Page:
The success of Northwestern University’s award-winning Science Club for underserved youth is featured in the recently published inaugural issue of “Connected Science Learning,” a journal dedicated to high-quality science, technology, engineering and mathematics (STEM) education.


The issue profiles successful programs that bridge in-school and out-of-school settings through collaborative partnerships.

Science Club serves 100 middle school students in Chicago Public Schools (CPS) through a long-term mentorship model. The program involves 50 scientist-mentors who are STEM graduate students at Northwestern and other Chicago-area universities. The mentors meet weekly with small groups of 5th- to 8th-graders after school.

The article by Science Club creator Michael Kennedy and colleagues cites a number of positive outcomes for students, according to an external review:

  • Participation in the club is equivalent in magnitude to shifting a student up one full aptitude level (e.g., low to middle, middle to high).
  • Club members associate science with their daily lives and believe science is important to their future career choice.
  • Science Club alumni, now in high school and college, are choosing postsecondary STEM careers at a rate 20 to 30 times higher than before Science Club was offered.
  • Two-thirds of Northwestern’s Science Club mentors (primarily graduate students) say the experience has influenced their career direction.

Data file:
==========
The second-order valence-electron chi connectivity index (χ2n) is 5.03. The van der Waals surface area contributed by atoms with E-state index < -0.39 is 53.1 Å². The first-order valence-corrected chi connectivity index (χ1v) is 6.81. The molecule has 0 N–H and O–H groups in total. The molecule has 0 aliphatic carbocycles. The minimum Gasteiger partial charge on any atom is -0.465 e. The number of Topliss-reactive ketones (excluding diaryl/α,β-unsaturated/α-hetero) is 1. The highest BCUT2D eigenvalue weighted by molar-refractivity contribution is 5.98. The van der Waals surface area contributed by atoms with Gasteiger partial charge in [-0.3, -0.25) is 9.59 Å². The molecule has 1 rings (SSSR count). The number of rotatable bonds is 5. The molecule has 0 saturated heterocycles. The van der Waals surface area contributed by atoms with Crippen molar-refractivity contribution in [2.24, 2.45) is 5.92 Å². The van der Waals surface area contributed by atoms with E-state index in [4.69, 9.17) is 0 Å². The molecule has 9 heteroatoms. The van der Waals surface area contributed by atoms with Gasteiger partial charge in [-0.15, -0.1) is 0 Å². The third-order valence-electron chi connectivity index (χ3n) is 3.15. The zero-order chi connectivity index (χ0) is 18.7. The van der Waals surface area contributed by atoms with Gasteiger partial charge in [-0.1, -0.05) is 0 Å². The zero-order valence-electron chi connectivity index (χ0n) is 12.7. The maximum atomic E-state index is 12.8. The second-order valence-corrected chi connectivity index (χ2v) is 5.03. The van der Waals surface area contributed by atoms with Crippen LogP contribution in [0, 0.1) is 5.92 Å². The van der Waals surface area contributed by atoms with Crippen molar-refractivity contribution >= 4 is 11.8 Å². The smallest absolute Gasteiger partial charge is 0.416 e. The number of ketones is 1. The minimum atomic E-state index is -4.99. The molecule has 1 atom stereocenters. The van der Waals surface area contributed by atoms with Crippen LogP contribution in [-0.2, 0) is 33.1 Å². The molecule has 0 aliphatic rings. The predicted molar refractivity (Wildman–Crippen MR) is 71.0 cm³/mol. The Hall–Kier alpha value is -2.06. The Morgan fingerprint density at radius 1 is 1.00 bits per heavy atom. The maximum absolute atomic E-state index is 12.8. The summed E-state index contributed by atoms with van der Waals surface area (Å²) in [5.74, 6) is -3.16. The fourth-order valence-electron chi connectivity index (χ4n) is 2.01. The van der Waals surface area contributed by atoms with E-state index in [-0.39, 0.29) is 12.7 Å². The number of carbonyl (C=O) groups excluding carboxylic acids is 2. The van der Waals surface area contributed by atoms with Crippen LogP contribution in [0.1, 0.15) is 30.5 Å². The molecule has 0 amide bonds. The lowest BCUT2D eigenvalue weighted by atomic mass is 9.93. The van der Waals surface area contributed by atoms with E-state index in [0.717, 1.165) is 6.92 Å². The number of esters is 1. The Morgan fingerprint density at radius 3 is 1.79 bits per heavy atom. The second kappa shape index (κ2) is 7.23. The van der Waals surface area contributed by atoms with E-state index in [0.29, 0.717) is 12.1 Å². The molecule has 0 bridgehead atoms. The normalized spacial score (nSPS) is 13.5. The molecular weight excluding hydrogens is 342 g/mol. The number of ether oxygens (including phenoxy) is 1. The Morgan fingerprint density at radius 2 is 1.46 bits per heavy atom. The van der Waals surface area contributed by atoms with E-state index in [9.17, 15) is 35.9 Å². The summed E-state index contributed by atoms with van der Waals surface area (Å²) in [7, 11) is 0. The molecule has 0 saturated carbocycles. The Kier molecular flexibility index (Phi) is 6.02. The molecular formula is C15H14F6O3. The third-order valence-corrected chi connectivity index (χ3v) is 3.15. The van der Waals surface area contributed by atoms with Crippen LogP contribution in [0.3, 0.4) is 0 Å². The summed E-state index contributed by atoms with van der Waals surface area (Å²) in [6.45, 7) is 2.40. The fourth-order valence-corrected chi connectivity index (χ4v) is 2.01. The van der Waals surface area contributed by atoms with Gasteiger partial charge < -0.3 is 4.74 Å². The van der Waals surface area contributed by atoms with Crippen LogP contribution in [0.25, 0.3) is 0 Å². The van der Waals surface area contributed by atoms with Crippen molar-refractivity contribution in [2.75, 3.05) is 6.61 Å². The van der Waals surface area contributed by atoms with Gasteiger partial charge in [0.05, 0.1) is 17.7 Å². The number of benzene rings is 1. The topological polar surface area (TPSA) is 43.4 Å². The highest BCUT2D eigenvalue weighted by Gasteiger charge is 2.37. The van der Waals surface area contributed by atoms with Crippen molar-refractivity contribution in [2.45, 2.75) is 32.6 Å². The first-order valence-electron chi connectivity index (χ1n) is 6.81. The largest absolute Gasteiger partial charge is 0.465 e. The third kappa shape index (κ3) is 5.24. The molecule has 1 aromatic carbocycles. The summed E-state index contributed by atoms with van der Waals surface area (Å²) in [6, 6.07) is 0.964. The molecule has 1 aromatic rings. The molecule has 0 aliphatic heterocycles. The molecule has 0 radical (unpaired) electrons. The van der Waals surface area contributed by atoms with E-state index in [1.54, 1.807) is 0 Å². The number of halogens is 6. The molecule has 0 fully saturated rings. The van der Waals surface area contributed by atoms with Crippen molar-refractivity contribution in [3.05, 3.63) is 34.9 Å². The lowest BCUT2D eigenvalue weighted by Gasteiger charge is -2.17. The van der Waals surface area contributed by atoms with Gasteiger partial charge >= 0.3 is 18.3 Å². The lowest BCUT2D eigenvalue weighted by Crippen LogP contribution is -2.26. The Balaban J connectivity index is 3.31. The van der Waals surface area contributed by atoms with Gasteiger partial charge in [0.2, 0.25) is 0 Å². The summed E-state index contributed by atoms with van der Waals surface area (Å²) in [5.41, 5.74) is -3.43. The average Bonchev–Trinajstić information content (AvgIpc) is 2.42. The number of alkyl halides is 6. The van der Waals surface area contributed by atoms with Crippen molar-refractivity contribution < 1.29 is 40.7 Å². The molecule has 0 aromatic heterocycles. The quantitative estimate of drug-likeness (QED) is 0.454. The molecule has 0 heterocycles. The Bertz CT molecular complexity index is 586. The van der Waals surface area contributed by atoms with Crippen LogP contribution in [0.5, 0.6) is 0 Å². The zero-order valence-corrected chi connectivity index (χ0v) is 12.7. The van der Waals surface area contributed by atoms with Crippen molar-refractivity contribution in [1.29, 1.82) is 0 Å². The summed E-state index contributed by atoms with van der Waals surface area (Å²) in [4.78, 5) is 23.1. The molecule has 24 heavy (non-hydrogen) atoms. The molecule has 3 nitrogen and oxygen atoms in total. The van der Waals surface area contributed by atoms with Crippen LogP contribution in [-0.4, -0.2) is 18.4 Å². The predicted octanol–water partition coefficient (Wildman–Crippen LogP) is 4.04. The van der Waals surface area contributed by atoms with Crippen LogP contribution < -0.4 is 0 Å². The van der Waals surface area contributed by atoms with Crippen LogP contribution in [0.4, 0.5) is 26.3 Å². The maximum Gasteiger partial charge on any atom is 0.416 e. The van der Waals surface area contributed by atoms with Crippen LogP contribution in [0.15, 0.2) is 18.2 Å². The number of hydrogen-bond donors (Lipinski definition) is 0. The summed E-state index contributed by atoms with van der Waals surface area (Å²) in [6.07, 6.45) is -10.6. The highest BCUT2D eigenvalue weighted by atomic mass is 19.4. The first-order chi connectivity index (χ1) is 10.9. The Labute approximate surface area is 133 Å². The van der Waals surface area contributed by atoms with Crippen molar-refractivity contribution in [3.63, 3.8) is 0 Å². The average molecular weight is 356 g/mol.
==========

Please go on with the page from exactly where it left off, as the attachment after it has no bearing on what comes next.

Science Club was founded in 2008 and continues to be run by Science in Society, Northwestern’s center for science education and public engagement. The federally funded program integrates community experts from the Boys & Girls Clubs of Chicago, dedicated CPS science teachers and enthusiastic scientist-mentors to form a powerful educational team.

Mentors now come from Northwestern, the University of Chicago, Loyola University and the University of Illinois at Chicago. Clubs are held at two Boys & Girls Club locations in Chicago: one in the Uptown neighborhood, and the other in the Little Village neighborhood. The Uptown club features a dedicated science laboratory built by Northwestern; a similar lab is currently in development for the club in Little Village.

The program has grown to serve CPS students beyond the original clubs. Teachers at five schools have used Science Club curricula in their school-based programs. Science Club alumni now in high school have returned to serve as junior mentors. And both clubs have sprouted Jr. Science Clubs for eager elementary school youth.

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